Saturday, September 12, 2009


We lose people and we build new connections, lose again then find other companions who understand us in wholly novel ways.

Two years ago today my father died after a 10 month descent through cancer. That is a sort compassion that can never be replaced.

Photo taken by Abby Denson in December 2002.


Michael Sporn said...

You're right it doesn't get better or easier; the sadness just grows duller and a bit quieter. Somehow though a profound change has taken place within us for having known and lost the ones we love. I've embraced that change.

David B. Levy said...

I really appreciated your call when I was going through the same thing with my mom. It meant a lot.

My thoughts are with you.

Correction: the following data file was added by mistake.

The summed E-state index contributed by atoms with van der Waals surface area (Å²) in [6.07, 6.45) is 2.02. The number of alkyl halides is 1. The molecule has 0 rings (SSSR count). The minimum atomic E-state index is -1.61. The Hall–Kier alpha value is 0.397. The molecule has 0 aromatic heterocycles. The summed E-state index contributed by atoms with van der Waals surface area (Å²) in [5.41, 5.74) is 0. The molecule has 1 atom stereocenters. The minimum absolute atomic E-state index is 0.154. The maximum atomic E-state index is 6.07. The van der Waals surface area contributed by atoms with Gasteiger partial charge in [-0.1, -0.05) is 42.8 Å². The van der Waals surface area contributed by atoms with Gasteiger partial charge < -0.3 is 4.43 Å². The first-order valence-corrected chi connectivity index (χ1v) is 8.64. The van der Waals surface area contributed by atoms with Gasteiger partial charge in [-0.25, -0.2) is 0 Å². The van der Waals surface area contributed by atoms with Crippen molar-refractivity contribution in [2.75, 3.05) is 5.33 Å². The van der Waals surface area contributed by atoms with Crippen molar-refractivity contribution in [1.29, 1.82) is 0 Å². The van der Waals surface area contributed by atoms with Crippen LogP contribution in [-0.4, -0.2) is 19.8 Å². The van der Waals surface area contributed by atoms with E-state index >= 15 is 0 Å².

roconnor said...

Thanks for your thoughts.

It's one thing which is the "great equalizer", but we're all lost when we go through it.

Chris Robinson's book "Love. Simple." rawly expresses the helplessness of it all. For such a specific, personal work it's incredibly universal.

Galanthophile said...

Losing a parent is not something one ever is reconciled to. Anniversaries or, as in my own case, rediscovering photographs of them when we were all young, bring the loss back so powerfully that it hurts. But as Michael says, the pain is maybe not so raw with the passage of years.